Lessons from 13 Years of War

Policy Circle Briefing Series

U.S. Army Soldiers run to UH-60 Black Hawk helicopters after conducting a search for weapons caches in Albu Issa, Iraq, March 2008

Photo by Spc. Luke Thornberry/U.S. Army


December 10, 2014


5:15 p.m. – Reception
6:30 p.m. – Program


RAND Corporation
1776 Main Street
Santa Monica, CA

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During the past 13 years of war, U.S. conventional and special operations forces worked more closely together than in any previous conflict. How can the U.S. apply the broad lessons of these years to a future strategy for confronting threats that are short of full-fledged combat? Linda Robinson is the author of a book on village stability operations titled "One Hundred Victories: Special Ops and the Future of American Warfare" as well as a Council on Foreign Relations report on the future of special operations forces. She will talk about what we've learned and how special operations forces could be used in current conflicts in Iraq and Syria.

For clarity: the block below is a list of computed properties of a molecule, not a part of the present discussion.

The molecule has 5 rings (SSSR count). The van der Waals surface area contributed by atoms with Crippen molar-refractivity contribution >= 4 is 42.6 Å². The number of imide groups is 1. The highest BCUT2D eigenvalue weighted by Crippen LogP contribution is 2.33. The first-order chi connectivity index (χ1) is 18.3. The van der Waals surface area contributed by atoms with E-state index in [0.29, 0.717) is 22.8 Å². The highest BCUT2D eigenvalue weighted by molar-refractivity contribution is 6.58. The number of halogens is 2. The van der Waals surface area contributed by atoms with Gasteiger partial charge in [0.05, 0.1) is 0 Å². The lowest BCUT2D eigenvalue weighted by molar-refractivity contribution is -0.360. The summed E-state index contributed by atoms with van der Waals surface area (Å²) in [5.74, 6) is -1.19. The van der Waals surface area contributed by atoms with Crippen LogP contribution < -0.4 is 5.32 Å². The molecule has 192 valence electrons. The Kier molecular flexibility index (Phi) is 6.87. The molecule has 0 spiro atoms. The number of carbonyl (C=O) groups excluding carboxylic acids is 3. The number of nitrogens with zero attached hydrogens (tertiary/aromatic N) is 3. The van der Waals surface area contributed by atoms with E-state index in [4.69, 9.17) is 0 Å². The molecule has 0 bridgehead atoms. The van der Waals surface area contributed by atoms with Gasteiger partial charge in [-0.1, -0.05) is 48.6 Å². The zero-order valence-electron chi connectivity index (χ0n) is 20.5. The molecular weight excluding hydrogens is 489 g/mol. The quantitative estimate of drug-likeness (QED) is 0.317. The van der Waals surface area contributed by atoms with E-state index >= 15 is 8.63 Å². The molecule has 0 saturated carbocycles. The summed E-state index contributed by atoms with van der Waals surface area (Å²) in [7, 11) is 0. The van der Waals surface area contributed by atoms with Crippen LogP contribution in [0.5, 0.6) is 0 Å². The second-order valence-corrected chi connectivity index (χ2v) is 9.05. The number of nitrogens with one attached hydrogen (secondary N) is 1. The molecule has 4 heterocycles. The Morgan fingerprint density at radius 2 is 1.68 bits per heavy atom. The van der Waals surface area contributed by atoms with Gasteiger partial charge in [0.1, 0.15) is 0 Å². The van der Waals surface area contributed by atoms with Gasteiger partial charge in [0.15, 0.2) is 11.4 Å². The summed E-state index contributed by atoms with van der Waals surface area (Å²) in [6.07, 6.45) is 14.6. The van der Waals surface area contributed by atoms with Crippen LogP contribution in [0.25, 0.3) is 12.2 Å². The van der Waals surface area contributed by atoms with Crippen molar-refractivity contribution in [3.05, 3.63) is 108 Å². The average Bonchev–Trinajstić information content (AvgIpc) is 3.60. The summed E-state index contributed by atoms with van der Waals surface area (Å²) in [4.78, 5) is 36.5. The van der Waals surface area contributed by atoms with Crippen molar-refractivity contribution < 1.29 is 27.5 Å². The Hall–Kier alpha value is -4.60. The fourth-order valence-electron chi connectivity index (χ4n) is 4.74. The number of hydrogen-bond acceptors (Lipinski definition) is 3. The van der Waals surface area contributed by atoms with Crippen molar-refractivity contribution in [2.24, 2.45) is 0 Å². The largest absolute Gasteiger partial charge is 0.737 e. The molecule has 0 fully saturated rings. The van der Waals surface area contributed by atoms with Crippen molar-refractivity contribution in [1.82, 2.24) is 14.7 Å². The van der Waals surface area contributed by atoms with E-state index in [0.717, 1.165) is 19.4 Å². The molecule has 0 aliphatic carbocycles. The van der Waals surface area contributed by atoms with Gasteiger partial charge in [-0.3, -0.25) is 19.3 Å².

Linda Robinson is a senior international policy analyst at RAND, chair of the Army War College board, and a senior fellow at Joint Special Operations University. She was senior adviser to the AFPAK Center at USCENTCOM (2010–11). A paperback version of her 2013 book, "One Hundred Victories: Special Ops and the Future of American Warfare," has just been released. She is also the author of Tell Me How This Ends, Masters of Chaos, and Intervention or Neglect.

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